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Trends Cogn Sci. 2014 Jan;18(1):16-25. doi: 10.1016/j.tics.2013.10.010. Epub 2013 Nov 19.

Working memory and neural oscillations: α-γ versus θ-γ codes for distinct WM information?

Author information

1
BCBL, Basque Center for Cognition, Brain and Language, Paseo Mikeletegi 69, Donostia/San Sebastian, 20009, Spain.
2
Institute of Neuroscience and Psychology, University of Glasgow, 58 Hillhead Street, Glasgow, G12 8QB, UK; Department of Neurophysiology, Max-Planck Institute for Brain Research, Deutschordenstrasse 46, Frankfurt am Main, 60528, Germany; Ernst-Strüngmann Institute (ESI) for Neuroscience, in Cooperation with Max-Planck Society, Deutschordenstrasse 46, Frankfurt am Main, 60528, Germany. Electronic address: peter.uhlhaas@glasgow.ac.uk.

Abstract

Neural oscillations at different frequencies have recently been related to a wide range of basic and higher cognitive processes. One possible role of oscillatory activity is to assure the maintenance of information in working memory (WM). Here we review the possibility that rhythmic activity at theta, alpha, and gamma frequencies serve distinct functional roles during WM maintenance. Specifically, we propose that gamma-band oscillations are generically involved in the maintenance of WM information. By contrast, alpha-band activity reflects the active inhibition of task-irrelevant information, whereas theta-band oscillations underlie the organization of sequentially ordered WM items. Finally, we address the role of cross-frequency coupling (CFC) in enabling alpha-gamma and theta-gamma codes for distinct WM information.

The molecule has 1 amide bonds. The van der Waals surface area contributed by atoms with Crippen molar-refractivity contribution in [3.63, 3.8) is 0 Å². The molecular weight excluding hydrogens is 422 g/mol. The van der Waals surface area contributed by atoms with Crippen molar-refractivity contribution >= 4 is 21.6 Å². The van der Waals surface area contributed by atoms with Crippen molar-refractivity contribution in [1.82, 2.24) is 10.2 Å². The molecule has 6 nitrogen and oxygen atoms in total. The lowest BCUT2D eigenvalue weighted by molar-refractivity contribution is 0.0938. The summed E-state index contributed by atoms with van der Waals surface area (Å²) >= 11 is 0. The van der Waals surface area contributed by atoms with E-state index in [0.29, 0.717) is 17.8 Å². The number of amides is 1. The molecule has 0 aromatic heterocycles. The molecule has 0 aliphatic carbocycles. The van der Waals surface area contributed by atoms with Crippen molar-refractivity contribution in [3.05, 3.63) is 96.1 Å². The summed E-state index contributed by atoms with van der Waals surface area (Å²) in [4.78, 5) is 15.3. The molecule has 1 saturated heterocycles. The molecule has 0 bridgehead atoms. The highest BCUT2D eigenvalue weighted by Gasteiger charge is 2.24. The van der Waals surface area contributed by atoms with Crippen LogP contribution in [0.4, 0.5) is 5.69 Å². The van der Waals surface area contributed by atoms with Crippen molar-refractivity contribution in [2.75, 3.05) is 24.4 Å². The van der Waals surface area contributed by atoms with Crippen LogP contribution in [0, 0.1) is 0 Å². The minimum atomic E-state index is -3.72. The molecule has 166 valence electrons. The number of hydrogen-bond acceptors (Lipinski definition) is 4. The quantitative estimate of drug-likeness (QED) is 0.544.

KEYWORDS:

MEG/EEG; cell assemblies; cognition; cross-frequency coupling; oscillations; working memory

PMID:
24268290
DOI:
10.1016/j.tics.2013.10.010
[Indexed for MEDLINE]

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